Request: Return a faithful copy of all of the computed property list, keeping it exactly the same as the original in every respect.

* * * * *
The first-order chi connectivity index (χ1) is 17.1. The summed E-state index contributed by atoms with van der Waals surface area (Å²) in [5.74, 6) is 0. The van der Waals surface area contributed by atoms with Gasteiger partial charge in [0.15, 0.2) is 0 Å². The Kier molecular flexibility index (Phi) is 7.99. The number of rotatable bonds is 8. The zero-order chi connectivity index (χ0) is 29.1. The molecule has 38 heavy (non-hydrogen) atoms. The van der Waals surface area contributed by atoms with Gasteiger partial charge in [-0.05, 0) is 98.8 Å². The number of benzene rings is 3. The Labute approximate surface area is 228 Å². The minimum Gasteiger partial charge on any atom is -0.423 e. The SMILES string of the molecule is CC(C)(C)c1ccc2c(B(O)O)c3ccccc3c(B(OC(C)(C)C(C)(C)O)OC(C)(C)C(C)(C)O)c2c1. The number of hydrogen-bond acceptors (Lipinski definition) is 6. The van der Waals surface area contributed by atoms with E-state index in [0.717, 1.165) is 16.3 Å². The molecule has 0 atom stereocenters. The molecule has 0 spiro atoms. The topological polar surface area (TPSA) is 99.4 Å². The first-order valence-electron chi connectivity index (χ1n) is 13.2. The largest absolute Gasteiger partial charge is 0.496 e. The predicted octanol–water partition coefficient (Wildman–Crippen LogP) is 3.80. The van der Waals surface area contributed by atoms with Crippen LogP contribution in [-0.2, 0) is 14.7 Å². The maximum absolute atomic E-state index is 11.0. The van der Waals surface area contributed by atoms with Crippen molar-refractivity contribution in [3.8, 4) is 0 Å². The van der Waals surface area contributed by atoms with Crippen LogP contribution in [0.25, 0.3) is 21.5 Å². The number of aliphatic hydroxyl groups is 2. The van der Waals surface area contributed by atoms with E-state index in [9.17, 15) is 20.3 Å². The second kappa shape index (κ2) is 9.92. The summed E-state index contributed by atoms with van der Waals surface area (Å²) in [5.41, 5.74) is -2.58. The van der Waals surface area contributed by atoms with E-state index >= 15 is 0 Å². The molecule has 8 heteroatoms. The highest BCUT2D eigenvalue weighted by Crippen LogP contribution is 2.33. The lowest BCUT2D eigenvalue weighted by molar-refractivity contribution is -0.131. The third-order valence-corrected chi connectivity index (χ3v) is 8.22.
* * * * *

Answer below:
The first-order chi connectivity index (χ1) is 17.1. The summed E-state index contributed by atoms with van der Waals surface area (Å²) in [5.74, 6) is 0. The van der Waals surface area contributed by atoms with Gasteiger partial charge in [0.15, 0.2) is 0 Å². The Kier molecular flexibility index (Phi) is 7.99. The number of rotatable bonds is 8. The zero-order chi connectivity index (χ0) is 29.1. The molecule has 38 heavy (non-hydrogen) atoms. The van der Waals surface area contributed by atoms with Gasteiger partial charge in [-0.05, 0) is 98.8 Å². The number of benzene rings is 3. The Labute approximate surface area is 228 Å². The minimum Gasteiger partial charge on any atom is -0.423 e. The SMILES string of the molecule is CC(C)(C)c1ccc2c(B(O)O)c3ccccc3c(B(OC(C)(C)C(C)(C)O)OC(C)(C)C(C)(C)O)c2c1. The number of hydrogen-bond acceptors (Lipinski definition) is 6. The van der Waals surface area contributed by atoms with E-state index in [0.717, 1.165) is 16.3 Å². The molecule has 0 atom stereocenters. The molecule has 0 spiro atoms. The topological polar surface area (TPSA) is 99.4 Å². The first-order valence-electron chi connectivity index (χ1n) is 13.2. The largest absolute Gasteiger partial charge is 0.496 e. The predicted octanol–water partition coefficient (Wildman–Crippen LogP) is 3.80. The van der Waals surface area contributed by atoms with Crippen LogP contribution in [-0.2, 0) is 14.7 Å². The maximum absolute atomic E-state index is 11.0. The van der Waals surface area contributed by atoms with Crippen molar-refractivity contribution in [3.8, 4) is 0 Å². The van der Waals surface area contributed by atoms with Crippen LogP contribution in [0.25, 0.3) is 21.5 Å². The number of aliphatic hydroxyl groups is 2. The van der Waals surface area contributed by atoms with E-state index in [9.17, 15) is 20.3 Å². The second kappa shape index (κ2) is 9.92. The summed E-state index contributed by atoms with van der Waals surface area (Å²) in [5.41, 5.74) is -2.58. The van der Waals surface area contributed by atoms with E-state index >= 15 is 0 Å². The molecule has 8 heteroatoms. The highest BCUT2D eigenvalue weighted by Crippen LogP contribution is 2.33. The lowest BCUT2D eigenvalue weighted by molar-refractivity contribution is -0.131. The third-order valence-corrected chi connectivity index (χ3v) is 8.22.